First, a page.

Yellow dots are POTA eligible locations. The dot typically indicates an office or main entrance. The actual territory covered can be large. The dot for the Erie Canalway National Corridor, which runs right through this map is out past Syracuse, but can be activated here. A little research on boundaries is needed.

 

So, this post is getting long. Where am I going with it? I hope to share a little of what goes into this activity and what about it appeals to me. Isolation due to COVID-19 has limited some of the things we used to look forward to, but with this I can still get outdoors, get some fresh air, and play around with radios. It has me back experimenting with some portable antennas that I’ve had on the back burner for quite a while. It’s a good way to promote our various parks, nature preserves, forests and wildlands, and do it in a low-impact, nature friendly way. It will only be more fun as the warm weather approaches.

A Tale of two QCXs

As you may know, I am a Ham Radio operator and that, among other aspects of the hobby, of which there are many, I do two things. I operate QRP (low-power) operation, mostly CW (Morse code) and I like to build electronic kits.

QCX twins

Ugly on the left. Beauty on the right.

Sometimes those things cross over.

A while ago, probably more than a year, I became aware of a neat little QRP radio kit called the QCX. It was offered for sale by a German Ham, living in Turkey, for only $50. It was a single-band, 5 watt CW radio that was pocket-sized. Slightly bigger than a pack of Canadian cigarettes.

There have been many small, inexpensive QRP radios before. I have a few. But this one was built around the little microprocessor chip found in the Arduino boards. It had a display, and the chip allowed it to do a lot of neat things that usually took place in outboard boards. For $50 buck, I had to try one.

So I did and I wrote about it before, so I won’t get into it too much. Once it was done, it needed to be put into an enclosure. So I decided to fit it into one. I got an extruded aluminum box that seemed to be the right size to do justice to the small size of the radio and I started doing what needed to make it fit inside.

Let me tell you, it might be aluminum, but extruded aluminum is tough. Tough to work on. drilling holes wasn’t too bad, but cutting big openings for the display was hard. Then there was the challenge of making the controls work. The push buttons were tiny and needed some kind of extension to reach out of the case. The two knobs – one encoder and one potentiometer, were at different lengths as well. I had to fabricate extensions for all those with my limited machine shop. (Hand tools.)

When it was done, and working, it was crude, but did the job. I built it for 40 meters. Naturally, I wanted another, so I bought on and built it for 20 meters. This time though, I bought the matching case from another company that made them for Hans.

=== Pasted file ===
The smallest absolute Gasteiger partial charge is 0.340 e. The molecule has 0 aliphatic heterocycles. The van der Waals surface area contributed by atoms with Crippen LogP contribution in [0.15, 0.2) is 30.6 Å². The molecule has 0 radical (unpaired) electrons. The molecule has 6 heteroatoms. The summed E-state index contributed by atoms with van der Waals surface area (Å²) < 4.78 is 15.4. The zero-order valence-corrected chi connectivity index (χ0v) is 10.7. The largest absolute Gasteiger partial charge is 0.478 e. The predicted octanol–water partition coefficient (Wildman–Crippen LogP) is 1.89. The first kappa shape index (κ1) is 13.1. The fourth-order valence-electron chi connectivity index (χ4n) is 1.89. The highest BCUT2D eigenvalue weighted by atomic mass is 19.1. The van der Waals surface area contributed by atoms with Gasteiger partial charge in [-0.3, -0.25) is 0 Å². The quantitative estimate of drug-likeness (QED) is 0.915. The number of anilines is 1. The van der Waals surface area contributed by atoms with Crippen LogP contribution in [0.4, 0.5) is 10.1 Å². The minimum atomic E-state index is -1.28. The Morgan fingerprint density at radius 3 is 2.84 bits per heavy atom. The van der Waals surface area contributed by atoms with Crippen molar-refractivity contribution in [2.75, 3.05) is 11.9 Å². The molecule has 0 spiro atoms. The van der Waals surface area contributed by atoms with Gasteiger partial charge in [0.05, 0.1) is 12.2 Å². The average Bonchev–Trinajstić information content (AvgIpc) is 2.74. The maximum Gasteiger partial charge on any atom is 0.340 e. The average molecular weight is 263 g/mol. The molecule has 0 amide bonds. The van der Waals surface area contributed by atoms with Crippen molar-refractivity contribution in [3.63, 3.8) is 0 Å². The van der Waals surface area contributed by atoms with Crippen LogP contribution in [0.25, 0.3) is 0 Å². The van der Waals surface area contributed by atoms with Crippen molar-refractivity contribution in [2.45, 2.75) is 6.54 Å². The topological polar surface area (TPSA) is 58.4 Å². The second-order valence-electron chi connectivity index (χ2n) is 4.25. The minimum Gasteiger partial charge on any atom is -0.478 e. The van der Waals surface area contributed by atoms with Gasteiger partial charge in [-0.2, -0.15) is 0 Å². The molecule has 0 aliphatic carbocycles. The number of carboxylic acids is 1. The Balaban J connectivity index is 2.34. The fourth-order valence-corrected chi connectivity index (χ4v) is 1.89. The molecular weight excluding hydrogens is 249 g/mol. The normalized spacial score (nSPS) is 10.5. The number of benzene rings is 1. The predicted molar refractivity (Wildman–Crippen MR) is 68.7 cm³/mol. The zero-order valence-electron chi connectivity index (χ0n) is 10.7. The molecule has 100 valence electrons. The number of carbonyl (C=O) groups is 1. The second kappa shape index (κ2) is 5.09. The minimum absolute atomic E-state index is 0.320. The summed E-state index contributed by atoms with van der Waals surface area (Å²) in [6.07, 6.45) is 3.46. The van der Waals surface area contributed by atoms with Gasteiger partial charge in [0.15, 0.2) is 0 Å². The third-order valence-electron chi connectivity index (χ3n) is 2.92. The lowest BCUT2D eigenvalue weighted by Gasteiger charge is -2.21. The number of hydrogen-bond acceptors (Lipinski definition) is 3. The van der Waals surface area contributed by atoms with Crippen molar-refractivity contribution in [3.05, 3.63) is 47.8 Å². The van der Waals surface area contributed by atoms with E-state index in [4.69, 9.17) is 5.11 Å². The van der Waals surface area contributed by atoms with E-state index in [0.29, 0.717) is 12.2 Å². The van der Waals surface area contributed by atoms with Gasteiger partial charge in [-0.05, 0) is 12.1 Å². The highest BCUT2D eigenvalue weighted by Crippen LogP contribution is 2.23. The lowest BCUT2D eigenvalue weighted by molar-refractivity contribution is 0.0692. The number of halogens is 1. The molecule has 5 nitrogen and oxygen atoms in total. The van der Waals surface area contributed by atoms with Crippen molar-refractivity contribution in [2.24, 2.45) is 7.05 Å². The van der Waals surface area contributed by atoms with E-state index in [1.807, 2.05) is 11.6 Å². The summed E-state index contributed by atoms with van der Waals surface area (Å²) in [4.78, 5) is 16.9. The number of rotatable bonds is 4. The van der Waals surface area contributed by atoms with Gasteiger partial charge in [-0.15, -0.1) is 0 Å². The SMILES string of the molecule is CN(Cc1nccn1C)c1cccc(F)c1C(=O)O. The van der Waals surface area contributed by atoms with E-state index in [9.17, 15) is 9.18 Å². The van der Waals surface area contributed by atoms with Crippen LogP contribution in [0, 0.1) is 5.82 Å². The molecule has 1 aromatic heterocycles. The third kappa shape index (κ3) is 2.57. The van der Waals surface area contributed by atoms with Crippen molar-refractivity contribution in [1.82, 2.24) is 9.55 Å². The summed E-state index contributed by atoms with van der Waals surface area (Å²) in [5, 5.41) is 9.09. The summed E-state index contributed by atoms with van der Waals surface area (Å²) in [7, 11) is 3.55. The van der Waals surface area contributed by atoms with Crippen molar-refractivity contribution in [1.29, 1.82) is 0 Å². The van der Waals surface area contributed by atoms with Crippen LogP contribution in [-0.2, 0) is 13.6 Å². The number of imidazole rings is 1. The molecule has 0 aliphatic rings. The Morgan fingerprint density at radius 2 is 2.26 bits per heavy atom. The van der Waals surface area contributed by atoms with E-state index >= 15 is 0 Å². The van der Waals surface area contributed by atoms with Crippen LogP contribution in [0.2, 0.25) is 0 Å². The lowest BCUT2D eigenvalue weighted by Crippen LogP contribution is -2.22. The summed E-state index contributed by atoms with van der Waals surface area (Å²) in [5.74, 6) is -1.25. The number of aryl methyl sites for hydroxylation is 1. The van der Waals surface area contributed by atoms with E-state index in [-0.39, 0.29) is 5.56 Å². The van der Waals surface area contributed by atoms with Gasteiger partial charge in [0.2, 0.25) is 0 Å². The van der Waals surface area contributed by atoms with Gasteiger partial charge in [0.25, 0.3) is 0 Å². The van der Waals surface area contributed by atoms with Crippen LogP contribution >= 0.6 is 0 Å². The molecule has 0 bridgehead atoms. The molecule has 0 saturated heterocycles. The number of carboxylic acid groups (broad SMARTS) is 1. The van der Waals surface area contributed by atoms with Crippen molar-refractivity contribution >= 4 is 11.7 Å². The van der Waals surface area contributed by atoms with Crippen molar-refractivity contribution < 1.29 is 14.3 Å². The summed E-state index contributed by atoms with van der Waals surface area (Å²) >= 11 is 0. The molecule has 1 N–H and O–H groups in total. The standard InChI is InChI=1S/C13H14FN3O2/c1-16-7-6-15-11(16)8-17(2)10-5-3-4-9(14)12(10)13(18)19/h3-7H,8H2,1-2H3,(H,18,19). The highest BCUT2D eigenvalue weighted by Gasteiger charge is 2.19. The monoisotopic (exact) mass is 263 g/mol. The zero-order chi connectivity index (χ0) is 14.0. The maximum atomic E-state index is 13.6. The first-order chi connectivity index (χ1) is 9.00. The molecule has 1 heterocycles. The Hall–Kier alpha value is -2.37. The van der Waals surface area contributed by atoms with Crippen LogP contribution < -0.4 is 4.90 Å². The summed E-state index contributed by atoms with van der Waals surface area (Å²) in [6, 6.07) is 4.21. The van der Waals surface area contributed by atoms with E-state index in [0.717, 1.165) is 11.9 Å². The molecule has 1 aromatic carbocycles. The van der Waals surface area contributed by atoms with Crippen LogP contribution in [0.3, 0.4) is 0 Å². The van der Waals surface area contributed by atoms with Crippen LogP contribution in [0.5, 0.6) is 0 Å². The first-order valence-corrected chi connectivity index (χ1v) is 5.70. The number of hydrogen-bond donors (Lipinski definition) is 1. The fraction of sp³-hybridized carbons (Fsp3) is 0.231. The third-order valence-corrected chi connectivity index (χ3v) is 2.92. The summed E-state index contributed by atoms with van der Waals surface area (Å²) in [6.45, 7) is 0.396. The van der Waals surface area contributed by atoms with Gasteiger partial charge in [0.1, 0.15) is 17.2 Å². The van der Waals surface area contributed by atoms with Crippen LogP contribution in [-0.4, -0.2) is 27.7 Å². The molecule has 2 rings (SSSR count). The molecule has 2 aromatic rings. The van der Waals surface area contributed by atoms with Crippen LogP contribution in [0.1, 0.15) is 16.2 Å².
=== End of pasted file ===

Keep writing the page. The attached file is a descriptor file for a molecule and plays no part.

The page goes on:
It took a while to arrive, but came after I had completed building the second kit. It looked fantastic. I was happy that I spent the extra money rather than struggle with making my own case.

Fast forward a year. Hans, being ever busy and industrious, improved his radio and replaced the QCX with a new model called the QCX+. He also came out with a even more compact version called the QCX-mini. The plus is bigger and easier to build. The mini is smaller, comes with many surface mount components pre-installed and to make it smaller, he came up with a scheme of nesting circuit boards that increased the density while still being easy to build.

The writing on the wall, though, was the the company that sold the cases probably would not sell them forever. I decided to order one and put my original kit in a proper case to match the second one.

I ordered it in November. Then COVID hit and disrupted the world’s shipping. The first one was slow to arrive, but not unreasonably so. I patiently waited for it, but I began to fear it had gotten lost. They were shipped without tracking to save cost, so there was no way to tell. I emailed the maker, Markus, but received no reply. I imagine he got so many inquiries that he stopped responding.

So, I gave up on it. I actually went ahead and ordered two of the QCX-minis with matching cases and planned to build one of them to replace the 40 meter QCX. But they won’t be available for a while.

Then, out of the blue, the case arrived today. Hallelujah! Heere’s some photos of the transformation from my ugly box to a beautiful QCX that matches my 20 meter version.

Out of the old case. Seeing if it fits the new one.

Front. Board. Rear. Almost ready.

All done! I decided to keep the oversized knob I added. Maybe I’ll get one for the 20m version.

Almost twins!

Quite possibly the best keyer ever.

Over the years, the quest for a good morse code keyer has been on the mind of many Hams. I remember the first keyer I ever saw at a friends shack while I was still in high school. It was the latest thing with “Iambic” or squeeze keying. He demonstrated using his Brown Brothers paddles how it would alternate making dits and dahs when both paddles were held. It was homebuilt using RTL logic.

Over the years improvements came along. Memories that could store canned messages. Weight and beacon settings. Serial numbers that auto-incremented for contesting. Back before computer logging took over, a good contest keyer was a necessity.